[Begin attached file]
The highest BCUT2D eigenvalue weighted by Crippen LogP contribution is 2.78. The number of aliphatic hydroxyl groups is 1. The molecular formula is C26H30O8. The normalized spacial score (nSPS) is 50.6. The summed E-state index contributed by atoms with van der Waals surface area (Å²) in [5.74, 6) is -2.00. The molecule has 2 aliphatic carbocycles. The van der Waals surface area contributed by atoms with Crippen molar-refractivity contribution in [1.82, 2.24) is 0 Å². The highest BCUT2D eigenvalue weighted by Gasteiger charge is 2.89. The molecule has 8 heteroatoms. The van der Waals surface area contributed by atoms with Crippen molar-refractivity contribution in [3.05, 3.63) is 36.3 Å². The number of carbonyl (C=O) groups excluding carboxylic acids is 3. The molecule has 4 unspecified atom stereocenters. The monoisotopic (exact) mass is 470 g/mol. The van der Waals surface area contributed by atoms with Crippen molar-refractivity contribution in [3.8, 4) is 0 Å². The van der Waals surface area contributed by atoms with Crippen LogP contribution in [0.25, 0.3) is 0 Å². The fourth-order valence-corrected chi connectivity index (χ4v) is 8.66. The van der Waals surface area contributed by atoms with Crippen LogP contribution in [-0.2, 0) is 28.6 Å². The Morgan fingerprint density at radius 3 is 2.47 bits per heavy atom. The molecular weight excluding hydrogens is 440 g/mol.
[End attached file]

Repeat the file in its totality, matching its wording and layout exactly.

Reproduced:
The highest BCUT2D eigenvalue weighted by Crippen LogP contribution is 2.78. The number of aliphatic hydroxyl groups is 1. The molecular formula is C26H30O8. The normalized spacial score (nSPS) is 50.6. The summed E-state index contributed by atoms with van der Waals surface area (Å²) in [5.74, 6) is -2.00. The molecule has 2 aliphatic carbocycles. The van der Waals surface area contributed by atoms with Crippen molar-refractivity contribution in [1.82, 2.24) is 0 Å². The highest BCUT2D eigenvalue weighted by Gasteiger charge is 2.89. The molecule has 8 heteroatoms. The van der Waals surface area contributed by atoms with Crippen molar-refractivity contribution in [3.05, 3.63) is 36.3 Å². The number of carbonyl (C=O) groups excluding carboxylic acids is 3. The molecule has 4 unspecified atom stereocenters. The monoisotopic (exact) mass is 470 g/mol. The van der Waals surface area contributed by atoms with Crippen molar-refractivity contribution in [3.8, 4) is 0 Å². The van der Waals surface area contributed by atoms with Crippen LogP contribution in [0.25, 0.3) is 0 Å². The fourth-order valence-corrected chi connectivity index (χ4v) is 8.66. The van der Waals surface area contributed by atoms with Crippen LogP contribution in [-0.2, 0) is 28.6 Å². The Morgan fingerprint density at radius 3 is 2.47 bits per heavy atom. The molecular weight excluding hydrogens is 440 g/mol.